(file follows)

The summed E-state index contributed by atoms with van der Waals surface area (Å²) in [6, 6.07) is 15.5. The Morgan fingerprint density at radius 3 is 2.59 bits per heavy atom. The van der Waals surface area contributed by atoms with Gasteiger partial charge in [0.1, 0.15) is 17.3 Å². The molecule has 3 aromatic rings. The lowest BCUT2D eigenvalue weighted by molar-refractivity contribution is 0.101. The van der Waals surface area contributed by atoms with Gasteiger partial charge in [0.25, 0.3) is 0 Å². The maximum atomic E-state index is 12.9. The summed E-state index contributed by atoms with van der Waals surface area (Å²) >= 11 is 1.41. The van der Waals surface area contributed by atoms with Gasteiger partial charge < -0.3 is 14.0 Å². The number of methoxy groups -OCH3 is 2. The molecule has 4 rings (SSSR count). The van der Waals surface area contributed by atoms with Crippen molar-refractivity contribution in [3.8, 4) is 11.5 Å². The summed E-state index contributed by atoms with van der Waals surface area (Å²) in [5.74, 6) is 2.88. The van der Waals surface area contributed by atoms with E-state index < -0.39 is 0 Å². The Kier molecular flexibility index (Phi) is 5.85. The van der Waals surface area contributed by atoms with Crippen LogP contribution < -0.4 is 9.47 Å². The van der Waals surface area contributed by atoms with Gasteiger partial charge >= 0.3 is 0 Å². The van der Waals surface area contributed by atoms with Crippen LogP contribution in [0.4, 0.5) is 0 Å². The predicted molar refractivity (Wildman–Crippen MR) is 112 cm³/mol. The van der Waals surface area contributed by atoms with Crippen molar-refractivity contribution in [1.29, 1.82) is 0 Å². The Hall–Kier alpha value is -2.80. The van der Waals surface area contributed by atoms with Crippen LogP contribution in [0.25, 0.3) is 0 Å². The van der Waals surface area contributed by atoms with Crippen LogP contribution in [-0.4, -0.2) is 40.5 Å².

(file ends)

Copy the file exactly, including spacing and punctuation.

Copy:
The summed E-state index contributed by atoms with van der Waals surface area (Å²) in [6, 6.07) is 15.5. The Morgan fingerprint density at radius 3 is 2.59 bits per heavy atom. The van der Waals surface area contributed by atoms with Gasteiger partial charge in [0.1, 0.15) is 17.3 Å². The molecule has 3 aromatic rings. The lowest BCUT2D eigenvalue weighted by molar-refractivity contribution is 0.101. The van der Waals surface area contributed by atoms with Gasteiger partial charge in [0.25, 0.3) is 0 Å². The maximum atomic E-state index is 12.9. The summed E-state index contributed by atoms with van der Waals surface area (Å²) >= 11 is 1.41. The van der Waals surface area contributed by atoms with Gasteiger partial charge < -0.3 is 14.0 Å². The number of methoxy groups -OCH3 is 2. The molecule has 4 rings (SSSR count). The van der Waals surface area contributed by atoms with Crippen molar-refractivity contribution in [3.8, 4) is 11.5 Å². The summed E-state index contributed by atoms with van der Waals surface area (Å²) in [5.74, 6) is 2.88. The van der Waals surface area contributed by atoms with E-state index < -0.39 is 0 Å². The Kier molecular flexibility index (Phi) is 5.85. The van der Waals surface area contributed by atoms with Crippen LogP contribution < -0.4 is 9.47 Å². The van der Waals surface area contributed by atoms with Gasteiger partial charge >= 0.3 is 0 Å². The van der Waals surface area contributed by atoms with Crippen LogP contribution in [0.4, 0.5) is 0 Å². The predicted molar refractivity (Wildman–Crippen MR) is 112 cm³/mol. The van der Waals surface area contributed by atoms with Crippen molar-refractivity contribution in [1.29, 1.82) is 0 Å². The Hall–Kier alpha value is -2.80. The van der Waals surface area contributed by atoms with Crippen LogP contribution in [0.25, 0.3) is 0 Å². The van der Waals surface area contributed by atoms with Crippen LogP contribution in [-0.4, -0.2) is 40.5 Å².